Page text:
Visual marketing reigns now. Virtual tours can be as simple as a slide show of property stills. But more extensive properties often require real-time recorded and even narrated video tours to do them justice. So, agents can count on spending more money on photography and video production because a property’s online appearance is now everything.

That means you should also fatten your online advertising budget as marketing efforts increasingly migrate to the web.

Finally, bear in mind that all those sanitizing stations and stocks of cleaning supplies do not come cheap.  Neither do cleaning crew visits after each inspector, contractor, stager and photographer leaves.

7. You can’t afford to be camera shy anymore.

There are three great truths about on-camera work. Everyone thinks they look hideous on camera. Nobody else cares how you look on camera, and everyone’s first few videos are awful.

Acquiring new virtual marketing skills is a learning curve (and a branding opportunity). Keep immediate expectations low, and trust that you will improve. Maybe start by figuring out video meeting technologies such as Zoom, and get yourself fluent in virtual backgrounds for those occasions when you’re not standing in a listing. (There are excellent Zoom tips here, here, here, here, and here.)

Plan a variety of virtual events for each new listing, and learn what works best for virtual tours. Then, make it easy for other agents to do virtual tours in your listings, too.

8. If all else fails, let buyers see the property in person.

Buyers can winnow their list of possibilities considerably online. But when it comes to choosing “the one,” most still won’t pull the trigger without an on-site visit. So, listing agents must set up rigorous protocols for in-person showings. Consider:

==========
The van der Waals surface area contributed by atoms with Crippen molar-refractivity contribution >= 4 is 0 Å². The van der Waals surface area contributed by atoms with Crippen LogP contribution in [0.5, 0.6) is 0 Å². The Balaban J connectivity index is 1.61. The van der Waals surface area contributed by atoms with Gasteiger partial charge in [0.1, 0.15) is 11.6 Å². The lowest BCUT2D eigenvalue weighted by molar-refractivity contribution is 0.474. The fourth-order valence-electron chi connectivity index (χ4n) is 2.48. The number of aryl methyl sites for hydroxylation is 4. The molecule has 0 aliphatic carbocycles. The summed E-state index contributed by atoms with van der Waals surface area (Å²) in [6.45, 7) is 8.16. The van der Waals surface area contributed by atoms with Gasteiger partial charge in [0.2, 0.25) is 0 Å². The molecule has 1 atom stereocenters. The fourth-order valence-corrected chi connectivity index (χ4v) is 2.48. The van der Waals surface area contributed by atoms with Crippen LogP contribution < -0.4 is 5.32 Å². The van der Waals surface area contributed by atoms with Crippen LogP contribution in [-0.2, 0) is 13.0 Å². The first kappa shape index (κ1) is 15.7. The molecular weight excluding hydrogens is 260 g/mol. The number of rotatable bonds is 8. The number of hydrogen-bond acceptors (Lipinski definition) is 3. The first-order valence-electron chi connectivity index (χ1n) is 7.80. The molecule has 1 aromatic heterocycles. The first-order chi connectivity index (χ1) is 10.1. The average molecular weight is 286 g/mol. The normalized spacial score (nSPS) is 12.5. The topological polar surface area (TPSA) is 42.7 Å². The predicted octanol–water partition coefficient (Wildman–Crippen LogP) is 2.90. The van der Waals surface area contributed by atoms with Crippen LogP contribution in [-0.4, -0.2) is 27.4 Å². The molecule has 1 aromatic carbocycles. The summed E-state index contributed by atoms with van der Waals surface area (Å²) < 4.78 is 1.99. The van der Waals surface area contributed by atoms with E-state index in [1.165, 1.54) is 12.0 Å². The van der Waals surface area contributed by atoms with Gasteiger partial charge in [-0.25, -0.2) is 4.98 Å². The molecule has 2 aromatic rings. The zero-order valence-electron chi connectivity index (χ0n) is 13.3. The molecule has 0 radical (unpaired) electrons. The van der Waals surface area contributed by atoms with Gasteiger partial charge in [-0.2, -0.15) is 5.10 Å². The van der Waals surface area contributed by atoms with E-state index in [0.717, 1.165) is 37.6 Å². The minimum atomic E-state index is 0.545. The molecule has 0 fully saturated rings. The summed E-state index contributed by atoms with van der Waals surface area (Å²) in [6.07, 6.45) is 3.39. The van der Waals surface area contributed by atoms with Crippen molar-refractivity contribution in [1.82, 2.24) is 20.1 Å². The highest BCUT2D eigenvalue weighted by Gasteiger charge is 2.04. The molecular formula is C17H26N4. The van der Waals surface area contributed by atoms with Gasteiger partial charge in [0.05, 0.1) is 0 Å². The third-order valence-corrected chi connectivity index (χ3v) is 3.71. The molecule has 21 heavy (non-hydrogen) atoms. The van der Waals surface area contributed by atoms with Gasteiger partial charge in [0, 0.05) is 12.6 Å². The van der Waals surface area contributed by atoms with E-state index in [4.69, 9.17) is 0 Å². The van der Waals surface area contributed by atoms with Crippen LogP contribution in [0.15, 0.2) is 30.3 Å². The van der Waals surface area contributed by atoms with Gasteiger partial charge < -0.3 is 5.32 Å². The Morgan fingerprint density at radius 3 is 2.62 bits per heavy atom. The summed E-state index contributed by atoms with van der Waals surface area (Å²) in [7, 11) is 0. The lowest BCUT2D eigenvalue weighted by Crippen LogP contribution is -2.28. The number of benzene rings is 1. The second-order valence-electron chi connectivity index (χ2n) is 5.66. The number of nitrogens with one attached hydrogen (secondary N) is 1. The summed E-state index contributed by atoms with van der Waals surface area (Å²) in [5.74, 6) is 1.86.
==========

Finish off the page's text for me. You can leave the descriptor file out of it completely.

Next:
• What proofs of buyers’ financial capability will be required prior to the showing
  • How many people can make up each group and what PPE will they need
  • Whether any property-specific disclosures require pre-visit sign-offs
  • How you can collect tracking information on all visitors
  • Who is doing post-visit cleanings and who is paying for that service

The times have truly changed, and every property is different. But when setting appointments, remember that having people linger in enclosed spaces for extended periods — even if everyone is wearing masks and gloves and maintaining the appropriate social distance — is riskier than brief tours. So, urge buyer’s agents to spend whatever time indoors their clients need to evaluate the property but to limit the sitting-around-discussing-the-property moments to the outdoors.

9. Does the cost-benefit ratio work?

Taking a listing has always required a significant investment of agent time and money, which we hope to recoup in an eventual sale. This pandemic has only increased those upfront and on-going costs. That has made taking short-term or low-priced listings far more problematic now than they were six months ago. No one likes to say “no” to business, but the wrong “yes” can be extremely costly these days.

Like any crisis, this pandemic represents both danger and opportunity. You can cling to ingrained habits and tweak them to “work” in our current reality, or you can embrace the opportunity to add new skills, up your game, improve your personal branding and upgrade your inventory.

It’s every agent’s choice to make, but we think it would be a shame not to make lemons into lemonade.

Nicole Solari is owner and managing broker of The Solari Group in Solano and Napa Counties in Northern California. Nicole runs one of the highest producing brokerages in all of Northern California.